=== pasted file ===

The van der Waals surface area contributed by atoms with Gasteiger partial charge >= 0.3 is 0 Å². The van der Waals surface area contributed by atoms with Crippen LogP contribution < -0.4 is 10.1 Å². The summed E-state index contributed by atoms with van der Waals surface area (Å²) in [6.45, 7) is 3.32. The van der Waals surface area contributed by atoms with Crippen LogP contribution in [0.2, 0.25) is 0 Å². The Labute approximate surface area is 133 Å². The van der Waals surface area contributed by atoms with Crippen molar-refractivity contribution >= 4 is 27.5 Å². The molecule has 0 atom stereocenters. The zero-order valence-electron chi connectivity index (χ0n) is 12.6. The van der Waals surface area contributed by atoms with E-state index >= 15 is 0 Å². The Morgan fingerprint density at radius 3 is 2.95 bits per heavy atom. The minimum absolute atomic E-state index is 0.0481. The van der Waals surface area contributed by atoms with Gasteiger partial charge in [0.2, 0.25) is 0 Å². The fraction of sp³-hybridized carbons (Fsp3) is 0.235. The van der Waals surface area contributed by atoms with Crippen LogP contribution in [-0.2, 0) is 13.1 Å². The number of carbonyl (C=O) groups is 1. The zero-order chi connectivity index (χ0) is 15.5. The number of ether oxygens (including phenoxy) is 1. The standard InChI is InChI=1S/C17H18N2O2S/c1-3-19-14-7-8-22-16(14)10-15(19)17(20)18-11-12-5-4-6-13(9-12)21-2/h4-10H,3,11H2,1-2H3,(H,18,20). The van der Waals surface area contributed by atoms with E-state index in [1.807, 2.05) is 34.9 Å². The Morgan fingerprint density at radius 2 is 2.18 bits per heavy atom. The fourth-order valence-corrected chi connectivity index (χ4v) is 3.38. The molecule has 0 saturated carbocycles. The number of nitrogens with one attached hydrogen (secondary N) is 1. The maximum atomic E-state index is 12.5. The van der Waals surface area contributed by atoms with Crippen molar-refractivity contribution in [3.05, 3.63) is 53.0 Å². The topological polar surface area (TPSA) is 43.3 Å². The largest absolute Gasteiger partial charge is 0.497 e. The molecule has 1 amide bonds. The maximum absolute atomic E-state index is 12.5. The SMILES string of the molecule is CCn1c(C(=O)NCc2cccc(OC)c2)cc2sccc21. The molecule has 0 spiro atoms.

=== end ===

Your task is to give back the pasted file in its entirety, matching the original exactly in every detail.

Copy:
The van der Waals surface area contributed by atoms with Gasteiger partial charge >= 0.3 is 0 Å². The van der Waals surface area contributed by atoms with Crippen LogP contribution < -0.4 is 10.1 Å². The summed E-state index contributed by atoms with van der Waals surface area (Å²) in [6.45, 7) is 3.32. The van der Waals surface area contributed by atoms with Crippen LogP contribution in [0.2, 0.25) is 0 Å². The Labute approximate surface area is 133 Å². The van der Waals surface area contributed by atoms with Crippen molar-refractivity contribution >= 4 is 27.5 Å². The molecule has 0 atom stereocenters. The zero-order valence-electron chi connectivity index (χ0n) is 12.6. The van der Waals surface area contributed by atoms with E-state index >= 15 is 0 Å². The Morgan fingerprint density at radius 3 is 2.95 bits per heavy atom. The minimum absolute atomic E-state index is 0.0481. The van der Waals surface area contributed by atoms with Gasteiger partial charge in [0.2, 0.25) is 0 Å². The fraction of sp³-hybridized carbons (Fsp3) is 0.235. The van der Waals surface area contributed by atoms with Crippen LogP contribution in [-0.2, 0) is 13.1 Å². The number of carbonyl (C=O) groups is 1. The zero-order chi connectivity index (χ0) is 15.5. The number of ether oxygens (including phenoxy) is 1. The standard InChI is InChI=1S/C17H18N2O2S/c1-3-19-14-7-8-22-16(14)10-15(19)17(20)18-11-12-5-4-6-13(9-12)21-2/h4-10H,3,11H2,1-2H3,(H,18,20). The van der Waals surface area contributed by atoms with E-state index in [1.807, 2.05) is 34.9 Å². The Morgan fingerprint density at radius 2 is 2.18 bits per heavy atom. The fourth-order valence-corrected chi connectivity index (χ4v) is 3.38. The molecule has 0 saturated carbocycles. The number of nitrogens with one attached hydrogen (secondary N) is 1. The maximum atomic E-state index is 12.5. The van der Waals surface area contributed by atoms with Crippen molar-refractivity contribution in [3.05, 3.63) is 53.0 Å². The topological polar surface area (TPSA) is 43.3 Å². The largest absolute Gasteiger partial charge is 0.497 e. The molecule has 1 amide bonds. The maximum absolute atomic E-state index is 12.5. The SMILES string of the molecule is CCn1c(C(=O)NCc2cccc(OC)c2)cc2sccc21. The molecule has 0 spiro atoms.